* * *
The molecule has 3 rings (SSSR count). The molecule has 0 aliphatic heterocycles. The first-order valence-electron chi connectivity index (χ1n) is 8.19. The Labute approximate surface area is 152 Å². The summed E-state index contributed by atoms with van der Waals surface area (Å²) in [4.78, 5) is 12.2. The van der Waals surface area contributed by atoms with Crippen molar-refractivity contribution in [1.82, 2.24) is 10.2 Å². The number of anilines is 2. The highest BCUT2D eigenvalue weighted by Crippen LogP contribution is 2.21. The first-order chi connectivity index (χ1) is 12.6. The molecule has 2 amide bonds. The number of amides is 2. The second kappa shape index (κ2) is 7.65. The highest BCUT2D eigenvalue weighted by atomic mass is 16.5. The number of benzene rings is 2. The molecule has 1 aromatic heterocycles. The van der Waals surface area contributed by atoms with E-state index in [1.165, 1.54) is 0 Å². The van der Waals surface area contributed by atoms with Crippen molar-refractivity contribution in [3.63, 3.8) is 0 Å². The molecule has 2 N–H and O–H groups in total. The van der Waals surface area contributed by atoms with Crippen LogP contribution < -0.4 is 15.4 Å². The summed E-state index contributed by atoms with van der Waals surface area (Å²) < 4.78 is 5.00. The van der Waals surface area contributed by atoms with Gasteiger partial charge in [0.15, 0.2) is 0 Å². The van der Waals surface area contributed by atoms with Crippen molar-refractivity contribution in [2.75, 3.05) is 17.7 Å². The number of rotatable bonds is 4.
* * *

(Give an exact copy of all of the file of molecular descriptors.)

The molecule has 3 rings (SSSR count). The molecule has 0 aliphatic heterocycles. The first-order valence-electron chi connectivity index (χ1n) is 8.19. The Labute approximate surface area is 152 Å². The summed E-state index contributed by atoms with van der Waals surface area (Å²) in [4.78, 5) is 12.2. The van der Waals surface area contributed by atoms with Crippen molar-refractivity contribution in [1.82, 2.24) is 10.2 Å². The number of anilines is 2. The highest BCUT2D eigenvalue weighted by Crippen LogP contribution is 2.21. The first-order chi connectivity index (χ1) is 12.6. The molecule has 2 amide bonds. The number of amides is 2. The second kappa shape index (κ2) is 7.65. The highest BCUT2D eigenvalue weighted by atomic mass is 16.5. The number of benzene rings is 2. The molecule has 1 aromatic heterocycles. The van der Waals surface area contributed by atoms with E-state index in [1.165, 1.54) is 0 Å². The van der Waals surface area contributed by atoms with Crippen molar-refractivity contribution in [3.63, 3.8) is 0 Å². The molecule has 2 N–H and O–H groups in total. The van der Waals surface area contributed by atoms with Crippen LogP contribution < -0.4 is 15.4 Å². The summed E-state index contributed by atoms with van der Waals surface area (Å²) < 4.78 is 5.00. The van der Waals surface area contributed by atoms with Gasteiger partial charge in [0.15, 0.2) is 0 Å². The van der Waals surface area contributed by atoms with Crippen molar-refractivity contribution in [2.75, 3.05) is 17.7 Å². The number of rotatable bonds is 4.